• I think one of the reasons you overlooked is that conservitives believe in everyones right to an opinion. Even if it’s in dissagreement with theirs. “How about Rush Limbaugh” you say? For every Rush Linbaugh ther’s an Al Frankin (I personally don’t find either entertaining). No, Liberalism requires total orthordoxy and all other opinions must be ridiculed to extinction

    • wellokaythen says:

      I’m a pretty dedicated liberal, and I have to admit Kerry is not the most captivating personality. “My face is drooping with enthusiasm,” as one impersonator put it.

  15. Mike Nicholson says:

    Does Humour Have a Liberal Bias? My immediate reaction is emphatically “NO”. Of course before answering the question we need to define ‘humour’ – it can vary in people’s minds from making other folk look small to cynicism to sarcasm to wit etc. For my money the Liberal/Left is adept at criticising through sarcasm and cynicism but has completely lost the ability to laugh at itself. The puffed up self-important mythical moral high ground occupied by the Liberals runs counter to humour. For me the best humour is apolitical – Bob Hope, Jack Benny, Ken Dodd etc are truly funny. Of all the means of generating laughter genuine wit has my vote

    • “For my money the Liberal/Left is adept at criticising through sarcasm and cynicism but has completely lost the ability to laugh at itself.”

      I agree with the first part of the sentence but totally disagree with the second part. The liberal comedians I watch are incredibly self-deprecating and make fun of themselves all the time. If they didn’t, they would just be obnoxious. The fact that they don’t take themselves too seriously is one of the biggest aspects of their brilliance.

      • Mike Nicholson says:

        Guess we will have to beg to differ. The Left has never understood that satire does not = humour.

      • Really Lori, come on! You really think Keith Olberman does’nt take himself seriously? As for Dennis Miller, while I’m dissappointed with his appearances on Fox, I recently saw his standup routine and I thought he’s as funny as ever.He’s said that only because heis somewhat known can he come “out” as a conservitive. It seems in tinseltown you either follow liberal dogma or your career is D.O.A. Therefore less well known performers must “stay in the closet”. It’s ironic that a belief called “Liberalism” should be so intolerant of others who feel differently.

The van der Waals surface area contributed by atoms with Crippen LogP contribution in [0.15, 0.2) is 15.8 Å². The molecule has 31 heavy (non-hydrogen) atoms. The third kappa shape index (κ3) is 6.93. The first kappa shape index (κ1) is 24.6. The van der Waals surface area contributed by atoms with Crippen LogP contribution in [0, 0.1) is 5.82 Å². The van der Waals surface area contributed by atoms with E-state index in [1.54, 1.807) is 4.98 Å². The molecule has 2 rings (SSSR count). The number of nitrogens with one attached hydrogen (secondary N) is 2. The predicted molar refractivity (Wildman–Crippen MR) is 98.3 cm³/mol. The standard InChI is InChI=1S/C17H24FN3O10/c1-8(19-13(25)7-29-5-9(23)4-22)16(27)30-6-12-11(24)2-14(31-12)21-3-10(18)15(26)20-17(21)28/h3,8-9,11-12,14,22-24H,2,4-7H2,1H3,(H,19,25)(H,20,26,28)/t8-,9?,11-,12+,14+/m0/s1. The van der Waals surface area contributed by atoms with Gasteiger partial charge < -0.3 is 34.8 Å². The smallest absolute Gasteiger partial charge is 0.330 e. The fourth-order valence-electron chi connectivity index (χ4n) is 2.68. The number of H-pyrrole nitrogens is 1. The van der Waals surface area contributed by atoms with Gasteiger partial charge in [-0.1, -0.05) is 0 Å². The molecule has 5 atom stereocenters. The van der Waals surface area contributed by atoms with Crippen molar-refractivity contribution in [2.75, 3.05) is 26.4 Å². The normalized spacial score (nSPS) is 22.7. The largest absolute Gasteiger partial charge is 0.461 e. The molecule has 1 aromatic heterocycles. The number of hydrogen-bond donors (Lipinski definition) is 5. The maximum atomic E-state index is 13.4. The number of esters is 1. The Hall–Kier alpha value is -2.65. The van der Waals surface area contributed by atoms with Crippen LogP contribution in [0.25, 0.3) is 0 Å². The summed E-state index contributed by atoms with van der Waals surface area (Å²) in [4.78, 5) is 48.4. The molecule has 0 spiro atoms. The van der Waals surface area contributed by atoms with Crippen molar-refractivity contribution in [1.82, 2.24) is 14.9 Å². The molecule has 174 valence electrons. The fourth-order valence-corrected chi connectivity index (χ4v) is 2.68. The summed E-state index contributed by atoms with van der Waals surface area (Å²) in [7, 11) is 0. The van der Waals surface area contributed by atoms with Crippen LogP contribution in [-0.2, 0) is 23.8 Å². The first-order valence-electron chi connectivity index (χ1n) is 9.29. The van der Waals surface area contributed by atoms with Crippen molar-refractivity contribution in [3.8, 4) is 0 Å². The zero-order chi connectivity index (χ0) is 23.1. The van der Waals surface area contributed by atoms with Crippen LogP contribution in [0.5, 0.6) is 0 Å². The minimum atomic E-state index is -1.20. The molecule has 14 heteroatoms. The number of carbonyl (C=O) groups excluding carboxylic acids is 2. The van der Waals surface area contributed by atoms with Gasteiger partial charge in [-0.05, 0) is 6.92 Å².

• No, it’s the free market that determines who is funny. Conservatives ain’t. The Invisible hand has pointed.

          • It’s never been up to the”Free Market” in hollywood. In the 50’s, people were blackballed for being alleged “Communist Sympathizers”. Now people are blackballed for being conservative or Republicians.

  16. Interesting point you brought up…I probably wouldn’t have thought of it unless I was a conservative. Good article!

  17. Funny, here I was thinking the GOP has been kidding us all for years. You mean to tell me they really believe the nonsense they are spewing?

    • LOL… I honestly can’t figure that out. I think some of these Tea Party idiots DO actually believe it!

      • natureartist says:

        Since I am one of those tea party idiots, you leftists so like to lampoon, I notice the left consistently has a sense of humor but mostly when it is insulting someone else. Your intolerance of others’ opinions is biblical, in its proportion. It amazes me how little humor you have when others are pointing out how silly and absurd you can be at times. But somehow we conservatives are humorless because we don’t embrace your insults with laughs and giggles.

        • Mark Ellis says:

          Case in point, the disrespect shown candidate Michele Bachmann by Jimmy Fallon’s house band. Calling a guest a bitch because you disagree with her politics. Nice. If this was done to Mrs. Obama or Hillary Clinton, the feminists would be up in arms. The bias is so blatant it is not even worth mentioning anymore, everyone gets that this is how it works.

          Liberal comedians are funnier, no newsflash there. But don’t forget, the entertainment field is dominated by left-of-center decision-makers. If there was a hysterically funny (intentionally) conservative, how far would they get.

          • Mark, what happened on the Jimmy Fallon show was absolutely horrible. I completely agree. Inexcusable. But you’ll notice how sincere and complete the apology was, unlike some apologies we hear these days. And you ask what would have happened if it were Michelle Obama. Are you unaware of what Rush Limbaugh did the next day? When discussing her on his radio show, he intro’d her with that godawful sexist song “Baby’s Got Back.” Class act that Rush Limbaugh. I don’t recall a sincere apology or any apology at all.

            • Yeah, that,s the lefts new tatic. Throw out the insult, get your cheap laughs from your fellow lefties, then issue a “sincere” apology. Like Fallon has no idea what his band is going to play. I do believe they have these things called “Production Meetings” so everyone involved with the show is on the same page. Imean, Iwas born at 7:30 at night, but it wasen’t last night!

            • Mark Ellis says: